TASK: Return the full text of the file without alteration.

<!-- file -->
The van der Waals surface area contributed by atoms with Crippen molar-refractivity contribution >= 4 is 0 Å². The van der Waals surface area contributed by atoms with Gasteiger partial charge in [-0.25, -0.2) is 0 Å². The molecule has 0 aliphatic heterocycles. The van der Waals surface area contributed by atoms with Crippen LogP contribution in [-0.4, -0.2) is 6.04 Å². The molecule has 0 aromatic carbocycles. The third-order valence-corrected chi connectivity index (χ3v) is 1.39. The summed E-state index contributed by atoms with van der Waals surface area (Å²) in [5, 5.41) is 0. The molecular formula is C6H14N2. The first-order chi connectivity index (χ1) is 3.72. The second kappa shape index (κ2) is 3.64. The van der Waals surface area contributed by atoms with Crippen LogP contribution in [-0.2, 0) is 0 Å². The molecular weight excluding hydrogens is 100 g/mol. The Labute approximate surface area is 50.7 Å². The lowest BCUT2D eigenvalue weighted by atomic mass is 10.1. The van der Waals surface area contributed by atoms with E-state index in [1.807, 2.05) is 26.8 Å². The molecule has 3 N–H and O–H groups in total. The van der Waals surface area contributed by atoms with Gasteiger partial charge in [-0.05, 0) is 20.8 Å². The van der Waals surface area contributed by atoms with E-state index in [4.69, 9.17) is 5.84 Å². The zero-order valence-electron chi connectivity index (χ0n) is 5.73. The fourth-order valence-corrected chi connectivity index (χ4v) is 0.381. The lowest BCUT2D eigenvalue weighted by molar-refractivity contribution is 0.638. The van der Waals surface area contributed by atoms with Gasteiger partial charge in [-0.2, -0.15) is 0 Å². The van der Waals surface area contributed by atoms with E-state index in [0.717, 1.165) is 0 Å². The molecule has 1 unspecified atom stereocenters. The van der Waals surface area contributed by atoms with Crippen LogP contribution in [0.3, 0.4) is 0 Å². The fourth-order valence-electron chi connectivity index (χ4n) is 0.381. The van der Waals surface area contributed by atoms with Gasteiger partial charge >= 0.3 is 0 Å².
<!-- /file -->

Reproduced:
The van der Waals surface area contributed by atoms with Crippen molar-refractivity contribution >= 4 is 0 Å². The van der Waals surface area contributed by atoms with Gasteiger partial charge in [-0.25, -0.2) is 0 Å². The molecule has 0 aliphatic heterocycles. The van der Waals surface area contributed by atoms with Crippen LogP contribution in [-0.4, -0.2) is 6.04 Å². The molecule has 0 aromatic carbocycles. The third-order valence-corrected chi connectivity index (χ3v) is 1.39. The summed E-state index contributed by atoms with van der Waals surface area (Å²) in [5, 5.41) is 0. The molecular formula is C6H14N2. The first-order chi connectivity index (χ1) is 3.72. The second kappa shape index (κ2) is 3.64. The van der Waals surface area contributed by atoms with Crippen LogP contribution in [-0.2, 0) is 0 Å². The molecular weight excluding hydrogens is 100 g/mol. The Labute approximate surface area is 50.7 Å². The lowest BCUT2D eigenvalue weighted by atomic mass is 10.1. The van der Waals surface area contributed by atoms with E-state index in [1.807, 2.05) is 26.8 Å². The molecule has 3 N–H and O–H groups in total. The van der Waals surface area contributed by atoms with Gasteiger partial charge in [-0.05, 0) is 20.8 Å². The van der Waals surface area contributed by atoms with E-state index in [4.69, 9.17) is 5.84 Å². The zero-order valence-electron chi connectivity index (χ0n) is 5.73. The fourth-order valence-corrected chi connectivity index (χ4v) is 0.381. The lowest BCUT2D eigenvalue weighted by molar-refractivity contribution is 0.638. The van der Waals surface area contributed by atoms with Gasteiger partial charge in [-0.2, -0.15) is 0 Å². The van der Waals surface area contributed by atoms with E-state index in [0.717, 1.165) is 0 Å². The molecule has 1 unspecified atom stereocenters. The van der Waals surface area contributed by atoms with Crippen LogP contribution in [0.3, 0.4) is 0 Å². The fourth-order valence-electron chi connectivity index (χ4n) is 0.381. The van der Waals surface area contributed by atoms with Gasteiger partial charge >= 0.3 is 0 Å².